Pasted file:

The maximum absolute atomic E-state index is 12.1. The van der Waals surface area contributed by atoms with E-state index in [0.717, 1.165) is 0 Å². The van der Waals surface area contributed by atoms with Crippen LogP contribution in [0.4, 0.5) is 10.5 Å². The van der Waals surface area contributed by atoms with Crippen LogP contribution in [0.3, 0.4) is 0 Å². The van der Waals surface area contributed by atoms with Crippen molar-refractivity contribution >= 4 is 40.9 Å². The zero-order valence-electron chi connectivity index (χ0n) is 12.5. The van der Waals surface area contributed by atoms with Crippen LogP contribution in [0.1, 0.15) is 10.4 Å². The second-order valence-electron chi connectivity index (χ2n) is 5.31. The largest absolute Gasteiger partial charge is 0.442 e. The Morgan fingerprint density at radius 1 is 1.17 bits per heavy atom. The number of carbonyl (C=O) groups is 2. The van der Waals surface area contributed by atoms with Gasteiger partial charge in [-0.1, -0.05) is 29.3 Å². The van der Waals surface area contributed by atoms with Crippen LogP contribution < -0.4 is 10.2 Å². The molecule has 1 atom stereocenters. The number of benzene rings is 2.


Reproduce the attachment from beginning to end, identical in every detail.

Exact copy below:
The maximum absolute atomic E-state index is 12.1. The van der Waals surface area contributed by atoms with E-state index in [0.717, 1.165) is 0 Å². The van der Waals surface area contributed by atoms with Crippen LogP contribution in [0.4, 0.5) is 10.5 Å². The van der Waals surface area contributed by atoms with Crippen LogP contribution in [0.3, 0.4) is 0 Å². The van der Waals surface area contributed by atoms with Crippen molar-refractivity contribution >= 4 is 40.9 Å². The zero-order valence-electron chi connectivity index (χ0n) is 12.5. The van der Waals surface area contributed by atoms with Crippen LogP contribution in [0.1, 0.15) is 10.4 Å². The second-order valence-electron chi connectivity index (χ2n) is 5.31. The largest absolute Gasteiger partial charge is 0.442 e. The Morgan fingerprint density at radius 1 is 1.17 bits per heavy atom. The number of carbonyl (C=O) groups is 2. The van der Waals surface area contributed by atoms with Gasteiger partial charge in [-0.1, -0.05) is 29.3 Å². The van der Waals surface area contributed by atoms with Crippen LogP contribution < -0.4 is 10.2 Å². The molecule has 1 atom stereocenters. The number of benzene rings is 2.